Remembering Margaret Thatcher With Portraits Made of Jelly Beans and Postage Stamps

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Remembering Margaret Thatcher With Portraits Made of Jelly Beans and Postage Stamps Remembering Margaret Thatcher With Portraits Made of Jelly Beans and Postage Stamps
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Remembering Margaret Thatcher With Portraits Made of Jelly Beans and Postage Stamps

by Yasha Wallin

April 15, 2013

Margaret Thatcher, Britain's first female prime minister, died of a stroke today at age 87. Her legacy is both as a revered and reviled leader thanks to a series of policies focusing on monetarism, privatization, deregulation, and small government, which she began to implement when she took over in 1979. Though not famous for her support of the arts, the prime minister has nonetheless been a muse to creatives in every discipline, with her likeness reproduced in every medium imaginable. In honor of her memory, here's a roundup of some of the more creative portraits done in recent years—some made as an homage, others as a critique, but all as colorful as the conservative leader herself.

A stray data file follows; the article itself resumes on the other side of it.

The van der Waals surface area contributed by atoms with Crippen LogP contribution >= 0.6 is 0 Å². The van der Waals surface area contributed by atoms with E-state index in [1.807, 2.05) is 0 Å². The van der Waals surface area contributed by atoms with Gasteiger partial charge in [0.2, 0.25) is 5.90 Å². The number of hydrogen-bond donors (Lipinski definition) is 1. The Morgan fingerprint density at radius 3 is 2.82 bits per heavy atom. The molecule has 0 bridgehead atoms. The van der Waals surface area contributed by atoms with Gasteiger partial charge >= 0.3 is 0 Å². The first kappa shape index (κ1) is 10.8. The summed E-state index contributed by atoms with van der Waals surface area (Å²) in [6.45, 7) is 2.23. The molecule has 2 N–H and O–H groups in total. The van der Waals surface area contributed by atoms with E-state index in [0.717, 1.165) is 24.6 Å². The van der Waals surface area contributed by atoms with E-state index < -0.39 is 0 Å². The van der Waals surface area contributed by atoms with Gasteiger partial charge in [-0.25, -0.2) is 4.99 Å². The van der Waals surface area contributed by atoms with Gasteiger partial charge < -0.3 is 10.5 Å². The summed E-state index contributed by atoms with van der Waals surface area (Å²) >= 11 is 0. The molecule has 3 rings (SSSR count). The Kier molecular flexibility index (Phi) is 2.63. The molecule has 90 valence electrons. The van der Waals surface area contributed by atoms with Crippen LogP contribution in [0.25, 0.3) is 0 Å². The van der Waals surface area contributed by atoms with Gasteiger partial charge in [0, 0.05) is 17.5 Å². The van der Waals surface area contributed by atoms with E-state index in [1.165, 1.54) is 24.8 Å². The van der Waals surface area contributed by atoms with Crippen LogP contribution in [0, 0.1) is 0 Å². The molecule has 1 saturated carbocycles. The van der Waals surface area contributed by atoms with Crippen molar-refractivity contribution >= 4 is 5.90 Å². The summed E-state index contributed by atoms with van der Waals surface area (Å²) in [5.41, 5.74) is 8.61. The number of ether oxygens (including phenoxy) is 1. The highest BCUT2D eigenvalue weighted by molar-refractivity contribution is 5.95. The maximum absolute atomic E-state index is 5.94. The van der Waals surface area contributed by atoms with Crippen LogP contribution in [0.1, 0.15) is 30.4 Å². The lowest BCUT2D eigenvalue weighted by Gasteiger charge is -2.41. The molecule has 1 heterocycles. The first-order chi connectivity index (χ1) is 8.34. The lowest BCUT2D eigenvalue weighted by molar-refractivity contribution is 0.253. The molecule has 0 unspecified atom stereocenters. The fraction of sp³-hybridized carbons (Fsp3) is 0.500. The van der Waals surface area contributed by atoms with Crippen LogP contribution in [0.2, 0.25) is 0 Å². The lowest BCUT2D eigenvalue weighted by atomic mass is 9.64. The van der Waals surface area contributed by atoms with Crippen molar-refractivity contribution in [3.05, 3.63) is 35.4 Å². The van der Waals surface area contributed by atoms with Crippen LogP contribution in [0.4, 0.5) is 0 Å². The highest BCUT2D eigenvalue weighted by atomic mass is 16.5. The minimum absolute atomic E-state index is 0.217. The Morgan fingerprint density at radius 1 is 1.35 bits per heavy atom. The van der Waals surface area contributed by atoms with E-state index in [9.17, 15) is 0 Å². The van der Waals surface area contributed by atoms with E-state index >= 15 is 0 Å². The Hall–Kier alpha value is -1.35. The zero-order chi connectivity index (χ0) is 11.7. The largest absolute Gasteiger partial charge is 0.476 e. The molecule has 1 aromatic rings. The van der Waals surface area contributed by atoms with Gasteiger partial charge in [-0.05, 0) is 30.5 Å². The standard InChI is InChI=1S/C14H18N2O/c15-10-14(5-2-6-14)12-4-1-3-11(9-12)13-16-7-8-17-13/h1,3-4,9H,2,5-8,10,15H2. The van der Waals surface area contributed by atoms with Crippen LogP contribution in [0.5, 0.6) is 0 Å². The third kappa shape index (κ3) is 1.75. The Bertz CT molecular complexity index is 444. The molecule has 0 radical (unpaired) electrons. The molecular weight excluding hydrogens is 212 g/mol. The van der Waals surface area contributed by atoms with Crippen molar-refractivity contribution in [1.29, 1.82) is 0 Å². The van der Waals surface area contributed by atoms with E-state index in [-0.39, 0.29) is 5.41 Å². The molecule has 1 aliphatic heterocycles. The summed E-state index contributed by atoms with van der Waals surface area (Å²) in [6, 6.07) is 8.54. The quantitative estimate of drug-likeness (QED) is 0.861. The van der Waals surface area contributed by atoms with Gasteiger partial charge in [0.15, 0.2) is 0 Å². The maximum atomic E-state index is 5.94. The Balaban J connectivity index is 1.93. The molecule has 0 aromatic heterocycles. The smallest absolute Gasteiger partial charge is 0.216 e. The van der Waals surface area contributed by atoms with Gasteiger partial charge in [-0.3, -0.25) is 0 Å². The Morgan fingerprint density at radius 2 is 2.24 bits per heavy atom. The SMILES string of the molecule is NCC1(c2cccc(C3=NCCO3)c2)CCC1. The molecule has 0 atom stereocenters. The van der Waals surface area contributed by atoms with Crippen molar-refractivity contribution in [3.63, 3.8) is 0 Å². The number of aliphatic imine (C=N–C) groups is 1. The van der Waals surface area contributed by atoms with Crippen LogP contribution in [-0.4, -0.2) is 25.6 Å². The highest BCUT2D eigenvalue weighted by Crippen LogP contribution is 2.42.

Lisa Barnard found this photo left in a damp cupboard at an abandoned Westminster office

Thatcher's nickname “Iron Lady” as referenced by this Shepard Fairy knockoff

This delicious portrait by Roger Rocha is made entirely from jelly beans

Paul le Chien

Thatcher as a tiled mosaic by Ed Chapman

Illustration by Sarah Ollis

Thatcher made out of 4,000 recycled stamps by Pete Mason

Thatcher made out of 4,000 recycled stamps (closeup)

Related: Remembering Nina Simone as a Siren and Powerful Civil Rights Activist
 

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